the legal system of the day cared a lot more about immoral writings than about treating underage girls badly.

Eh, the problem is finding people of the past who don't have something morally dirty by our standards. For example Peeps, of the Restoration era diary fame, who left an invaluable historical record, took bribes, molested eleven year old girls and violently battered his spouse repeatedly. Rousseau writes that his craving to be spanked became so strong he'd run ass first at random women in the street, flasher style, and much ink is spilled over Jefferson's slave-mistress and the ethics there of. The number of great historical figures who owned slaves, fucked minors, treated women like chattel or at least perpetuated and participated a system of social inequality is without number and consent gets even more awkward to parse out when you're in the past and all your sexual partners have few, if any, legal rights.
posted by Phalene at 2:12 PM on July 6, 2012


> Eh, the problem is finding people of the past who don't have something morally dirty by our standards.

Sure. I have no quarrel with anything you say. But the fact that the past was full of stuff that we now consider bad and they didn't (at least not as consistently) doesn't lead me to give them a pass on it, especially since there were plenty of people even then who didn't molest little girls, etc. (I was a frequent commenter on the Pepys Diary site and often got into arguments with people who said we can't condemn Pepys, he was a man of his time, etc.) I often think about the fact that the future will consider lots of stuff we take for granted wrong and condemn us for it. There's nothing we can do about that; all we can do is try to live the best life we can given our necessarily limited perspective.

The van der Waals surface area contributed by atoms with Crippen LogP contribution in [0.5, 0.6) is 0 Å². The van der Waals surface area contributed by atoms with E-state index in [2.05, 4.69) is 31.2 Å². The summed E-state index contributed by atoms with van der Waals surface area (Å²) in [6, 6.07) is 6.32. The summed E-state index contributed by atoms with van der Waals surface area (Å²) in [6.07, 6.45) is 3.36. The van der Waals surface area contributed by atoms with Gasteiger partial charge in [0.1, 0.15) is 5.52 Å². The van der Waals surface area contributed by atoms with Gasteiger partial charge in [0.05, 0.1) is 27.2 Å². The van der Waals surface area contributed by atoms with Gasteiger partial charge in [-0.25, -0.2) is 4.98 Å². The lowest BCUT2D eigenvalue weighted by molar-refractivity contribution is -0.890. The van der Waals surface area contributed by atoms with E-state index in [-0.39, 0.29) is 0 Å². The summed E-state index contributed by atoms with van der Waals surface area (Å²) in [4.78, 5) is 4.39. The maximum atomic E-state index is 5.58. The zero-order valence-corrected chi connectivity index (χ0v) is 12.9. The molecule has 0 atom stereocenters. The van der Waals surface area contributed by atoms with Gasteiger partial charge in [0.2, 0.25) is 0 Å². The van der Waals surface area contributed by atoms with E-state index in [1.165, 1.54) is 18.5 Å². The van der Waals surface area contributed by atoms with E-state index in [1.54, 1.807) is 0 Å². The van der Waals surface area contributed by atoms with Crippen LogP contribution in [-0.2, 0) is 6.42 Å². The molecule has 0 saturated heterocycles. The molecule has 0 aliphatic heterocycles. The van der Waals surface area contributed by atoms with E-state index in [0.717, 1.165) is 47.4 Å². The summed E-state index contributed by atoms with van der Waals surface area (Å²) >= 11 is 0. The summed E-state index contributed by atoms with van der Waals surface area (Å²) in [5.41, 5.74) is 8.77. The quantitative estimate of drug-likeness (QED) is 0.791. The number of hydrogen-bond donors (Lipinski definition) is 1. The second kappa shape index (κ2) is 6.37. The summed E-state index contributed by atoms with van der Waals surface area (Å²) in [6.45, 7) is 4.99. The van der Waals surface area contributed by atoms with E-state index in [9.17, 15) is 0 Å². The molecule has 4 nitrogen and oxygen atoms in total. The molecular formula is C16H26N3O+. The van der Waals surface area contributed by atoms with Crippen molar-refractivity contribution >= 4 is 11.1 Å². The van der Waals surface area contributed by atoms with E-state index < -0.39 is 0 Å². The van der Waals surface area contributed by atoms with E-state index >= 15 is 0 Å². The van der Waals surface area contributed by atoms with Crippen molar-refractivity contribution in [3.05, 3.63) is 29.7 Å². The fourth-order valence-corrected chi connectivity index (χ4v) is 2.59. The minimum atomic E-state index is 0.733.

posted by languagehat at 10:43 AM on July 7, 2012


I often think about the fact that the future will consider lots of stuff we take for granted wrong and condemn us for it. There's nothing we can do about that; all we can do is try to live the best life we can given our necessarily limited perspective.

I hope you realize that that last sentence is exactly the basis of de Sade's personal philosophy. Exactly like a modern person who might decide that yes we are ruining the climate but it's too much of a bother to try to live without a car, air conditioning, and other energy hungry luxuries, Sade came to the conclusion that trying to be moral in a world full of so much immorality and corruption was a fool's errand.

It is not "giving him a pass" to feel that his embrace of this conclusion, which I happen to agree with nearly everyone who came after him is overly simple and wrong, is important because it moved what we now call the Overton Window very far in a direction away from both royal divine rights and social utility toward self-interested personal liberty. I strongly suspect the U.S. constitution would look somewhat different had Sade not been acting out in France while our founders were making regular trips there.
posted by localroger at 12:32 PM on July 7, 2012


especially since there were plenty of people even then who didn't molest little girls

Define "molest little girls" in the context of 200 years ago when the age of marriage was as young as 12. When that is part of the society, 11 year olds aren't really young by comparison, except by law. (c.f. modern age of consent laws and statutory rape trials involving sex between 18 and 16 year olds)
posted by hippybear at 6:57 PM on July 7, 2012


Archive note: that youtube link had 2800 hits when I posted this. 5 days later, it has 7200.
posted by Ardiril at 6:34 AM on July 10, 2012